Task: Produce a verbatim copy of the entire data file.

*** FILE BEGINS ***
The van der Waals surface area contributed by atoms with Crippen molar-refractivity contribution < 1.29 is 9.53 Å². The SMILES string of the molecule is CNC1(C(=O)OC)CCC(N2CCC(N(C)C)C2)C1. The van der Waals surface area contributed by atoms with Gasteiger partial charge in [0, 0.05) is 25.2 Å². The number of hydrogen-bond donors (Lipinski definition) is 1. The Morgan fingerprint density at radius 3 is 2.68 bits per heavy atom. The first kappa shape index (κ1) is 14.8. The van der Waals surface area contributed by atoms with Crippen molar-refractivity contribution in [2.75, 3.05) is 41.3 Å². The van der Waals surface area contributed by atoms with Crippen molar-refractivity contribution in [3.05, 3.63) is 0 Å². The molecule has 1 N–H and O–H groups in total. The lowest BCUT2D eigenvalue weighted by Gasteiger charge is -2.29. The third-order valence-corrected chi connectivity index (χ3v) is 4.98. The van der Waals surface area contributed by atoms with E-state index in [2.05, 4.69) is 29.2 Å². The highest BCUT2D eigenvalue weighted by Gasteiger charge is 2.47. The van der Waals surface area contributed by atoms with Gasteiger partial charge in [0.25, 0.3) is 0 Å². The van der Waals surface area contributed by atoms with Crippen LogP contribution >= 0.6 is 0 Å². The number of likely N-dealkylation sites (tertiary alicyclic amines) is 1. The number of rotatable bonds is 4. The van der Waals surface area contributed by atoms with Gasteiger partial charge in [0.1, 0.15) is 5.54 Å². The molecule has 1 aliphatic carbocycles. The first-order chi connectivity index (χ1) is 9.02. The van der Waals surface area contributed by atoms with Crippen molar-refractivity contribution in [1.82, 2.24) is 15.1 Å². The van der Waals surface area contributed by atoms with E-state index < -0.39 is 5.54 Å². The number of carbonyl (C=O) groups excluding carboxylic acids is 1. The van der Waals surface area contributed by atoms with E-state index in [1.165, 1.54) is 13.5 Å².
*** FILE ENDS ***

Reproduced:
The van der Waals surface area contributed by atoms with Crippen molar-refractivity contribution < 1.29 is 9.53 Å². The SMILES string of the molecule is CNC1(C(=O)OC)CCC(N2CCC(N(C)C)C2)C1. The van der Waals surface area contributed by atoms with Gasteiger partial charge in [0, 0.05) is 25.2 Å². The number of hydrogen-bond donors (Lipinski definition) is 1. The Morgan fingerprint density at radius 3 is 2.68 bits per heavy atom. The first kappa shape index (κ1) is 14.8. The van der Waals surface area contributed by atoms with Crippen molar-refractivity contribution in [2.75, 3.05) is 41.3 Å². The van der Waals surface area contributed by atoms with Crippen molar-refractivity contribution in [3.05, 3.63) is 0 Å². The molecule has 1 N–H and O–H groups in total. The lowest BCUT2D eigenvalue weighted by Gasteiger charge is -2.29. The third-order valence-corrected chi connectivity index (χ3v) is 4.98. The van der Waals surface area contributed by atoms with E-state index in [2.05, 4.69) is 29.2 Å². The highest BCUT2D eigenvalue weighted by Gasteiger charge is 2.47. The van der Waals surface area contributed by atoms with Gasteiger partial charge in [0.25, 0.3) is 0 Å². The van der Waals surface area contributed by atoms with Crippen LogP contribution >= 0.6 is 0 Å². The number of likely N-dealkylation sites (tertiary alicyclic amines) is 1. The number of rotatable bonds is 4. The van der Waals surface area contributed by atoms with Gasteiger partial charge in [0.1, 0.15) is 5.54 Å². The molecule has 1 aliphatic carbocycles. The first-order chi connectivity index (χ1) is 9.02. The van der Waals surface area contributed by atoms with Crippen molar-refractivity contribution in [1.82, 2.24) is 15.1 Å². The van der Waals surface area contributed by atoms with E-state index < -0.39 is 5.54 Å². The number of carbonyl (C=O) groups excluding carboxylic acids is 1. The van der Waals surface area contributed by atoms with E-state index in [1.165, 1.54) is 13.5 Å².